running programs remotely as only the keyboard, mouse and video refreshes come
across the wire. There are significant improvements in the Terminal Services
area with Windows Server 2008. One new addition is the support of remote applications.
For those of you who have used Citrix servers previously, this is similar to
what Citrix refers to as seamless windows. Essentially, the end user is presented
with a web page with links to published applications. When one of those is selected,
the application loads up and runs as if it were loaded locally, but in reality
it’s running on the terminal server. Applications can be published through
Active Directory so that each user will only see applications they are specifically
authorized to run.

To up the security, the remote desktop software has been re-written. Now remote
users will have to provide credentials prior to the beginning of the connection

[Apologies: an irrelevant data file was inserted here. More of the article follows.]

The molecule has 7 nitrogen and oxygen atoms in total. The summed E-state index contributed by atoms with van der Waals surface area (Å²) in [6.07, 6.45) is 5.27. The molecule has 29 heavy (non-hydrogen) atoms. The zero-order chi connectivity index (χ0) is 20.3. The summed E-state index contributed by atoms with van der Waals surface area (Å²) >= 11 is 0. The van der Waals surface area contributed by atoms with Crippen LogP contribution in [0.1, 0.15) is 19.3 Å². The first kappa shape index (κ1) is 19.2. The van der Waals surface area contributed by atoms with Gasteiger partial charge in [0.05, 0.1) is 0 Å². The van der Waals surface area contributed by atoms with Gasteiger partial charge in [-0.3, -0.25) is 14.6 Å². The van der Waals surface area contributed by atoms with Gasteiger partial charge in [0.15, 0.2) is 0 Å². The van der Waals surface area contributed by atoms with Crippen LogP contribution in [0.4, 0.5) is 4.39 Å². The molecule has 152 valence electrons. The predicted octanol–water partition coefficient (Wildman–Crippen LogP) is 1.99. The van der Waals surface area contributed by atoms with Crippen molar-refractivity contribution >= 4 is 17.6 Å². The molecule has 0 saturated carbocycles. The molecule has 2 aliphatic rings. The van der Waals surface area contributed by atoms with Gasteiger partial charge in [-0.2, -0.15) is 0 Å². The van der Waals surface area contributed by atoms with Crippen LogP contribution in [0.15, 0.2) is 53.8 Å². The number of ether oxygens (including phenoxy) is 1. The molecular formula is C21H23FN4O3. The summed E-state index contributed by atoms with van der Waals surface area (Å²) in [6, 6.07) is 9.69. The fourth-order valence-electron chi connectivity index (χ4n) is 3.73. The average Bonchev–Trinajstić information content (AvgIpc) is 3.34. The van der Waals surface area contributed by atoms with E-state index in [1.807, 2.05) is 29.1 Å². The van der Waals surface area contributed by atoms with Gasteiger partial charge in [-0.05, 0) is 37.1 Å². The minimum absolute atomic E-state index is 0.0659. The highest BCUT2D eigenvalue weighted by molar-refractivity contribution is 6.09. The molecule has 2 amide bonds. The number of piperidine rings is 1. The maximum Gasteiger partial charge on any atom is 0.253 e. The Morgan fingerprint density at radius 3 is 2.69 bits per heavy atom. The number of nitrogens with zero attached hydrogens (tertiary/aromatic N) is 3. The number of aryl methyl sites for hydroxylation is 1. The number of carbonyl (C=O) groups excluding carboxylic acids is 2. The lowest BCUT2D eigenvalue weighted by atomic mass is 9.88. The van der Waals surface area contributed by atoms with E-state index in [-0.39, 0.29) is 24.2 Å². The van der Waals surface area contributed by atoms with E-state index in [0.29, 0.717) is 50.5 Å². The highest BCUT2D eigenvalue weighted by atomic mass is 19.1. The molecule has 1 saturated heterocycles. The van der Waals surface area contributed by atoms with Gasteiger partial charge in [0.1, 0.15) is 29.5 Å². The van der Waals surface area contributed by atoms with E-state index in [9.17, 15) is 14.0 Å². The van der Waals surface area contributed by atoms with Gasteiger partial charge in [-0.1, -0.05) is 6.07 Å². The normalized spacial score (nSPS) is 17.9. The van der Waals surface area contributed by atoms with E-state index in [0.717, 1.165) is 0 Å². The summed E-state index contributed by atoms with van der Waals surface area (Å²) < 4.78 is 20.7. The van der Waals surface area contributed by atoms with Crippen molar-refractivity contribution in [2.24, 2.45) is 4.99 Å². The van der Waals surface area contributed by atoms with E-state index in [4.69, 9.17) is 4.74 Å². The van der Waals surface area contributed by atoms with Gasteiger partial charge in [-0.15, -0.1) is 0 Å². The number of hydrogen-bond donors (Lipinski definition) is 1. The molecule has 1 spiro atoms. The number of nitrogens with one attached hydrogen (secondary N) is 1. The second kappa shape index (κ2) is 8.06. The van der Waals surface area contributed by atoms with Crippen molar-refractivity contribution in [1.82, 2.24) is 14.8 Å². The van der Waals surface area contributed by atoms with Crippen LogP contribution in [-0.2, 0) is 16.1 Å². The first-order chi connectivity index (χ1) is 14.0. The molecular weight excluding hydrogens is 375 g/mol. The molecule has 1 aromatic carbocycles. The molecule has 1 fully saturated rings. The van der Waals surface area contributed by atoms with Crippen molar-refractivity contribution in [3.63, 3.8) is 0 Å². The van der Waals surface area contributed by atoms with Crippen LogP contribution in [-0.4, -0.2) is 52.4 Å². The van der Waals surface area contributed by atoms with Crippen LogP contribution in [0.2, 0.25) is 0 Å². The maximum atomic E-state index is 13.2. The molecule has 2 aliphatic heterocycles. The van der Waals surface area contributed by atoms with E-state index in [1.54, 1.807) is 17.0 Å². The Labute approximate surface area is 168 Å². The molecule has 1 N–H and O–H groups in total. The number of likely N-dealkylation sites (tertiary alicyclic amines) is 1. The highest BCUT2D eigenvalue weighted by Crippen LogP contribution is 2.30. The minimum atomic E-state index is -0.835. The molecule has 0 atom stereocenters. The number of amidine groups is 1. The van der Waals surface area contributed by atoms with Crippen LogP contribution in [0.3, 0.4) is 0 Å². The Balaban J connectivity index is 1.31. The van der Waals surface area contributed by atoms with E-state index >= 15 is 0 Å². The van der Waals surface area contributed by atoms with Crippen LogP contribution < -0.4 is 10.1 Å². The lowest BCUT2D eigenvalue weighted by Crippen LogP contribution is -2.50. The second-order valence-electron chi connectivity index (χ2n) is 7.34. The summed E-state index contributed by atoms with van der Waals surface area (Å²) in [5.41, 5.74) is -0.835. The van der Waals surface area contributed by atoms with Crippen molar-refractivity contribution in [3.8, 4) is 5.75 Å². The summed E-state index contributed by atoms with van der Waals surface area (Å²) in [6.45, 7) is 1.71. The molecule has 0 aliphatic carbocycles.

process. Older desktop operating systems (XP and Windows Server 2003) will be
able to install the new version of the remote desktop software while Vista and
Windows Server 2008 will come with the new version native. Oh, and another name
change here: The new version is referred to as RDC (Remote Desktop Connection)

Finally, in the Terminal Services area is the ability to connect to your office
machine without first having to connect to your private network using a VPN
(Virtual Private Network) connection. Similar to the functionality in ‘Outlook
Anywhere,’ where Outlook can connect to the Exchange Server without a
VPN, is Terminal Server Gateway. The TS Gateway receives remote desktop network
traffic, which has been ‘encapsulated’ inside HTTPS packets. This
HTTPS traffic is much more common and, consequently, is allowed to flow through
the myriad of firewalls and NAT devices out there. The bottom line is a connection
that is established faster and can be connected to from virtually any outside

There’s a lot more, but that should give you a taste of some of the new
functionality coming in Windows Server 2008.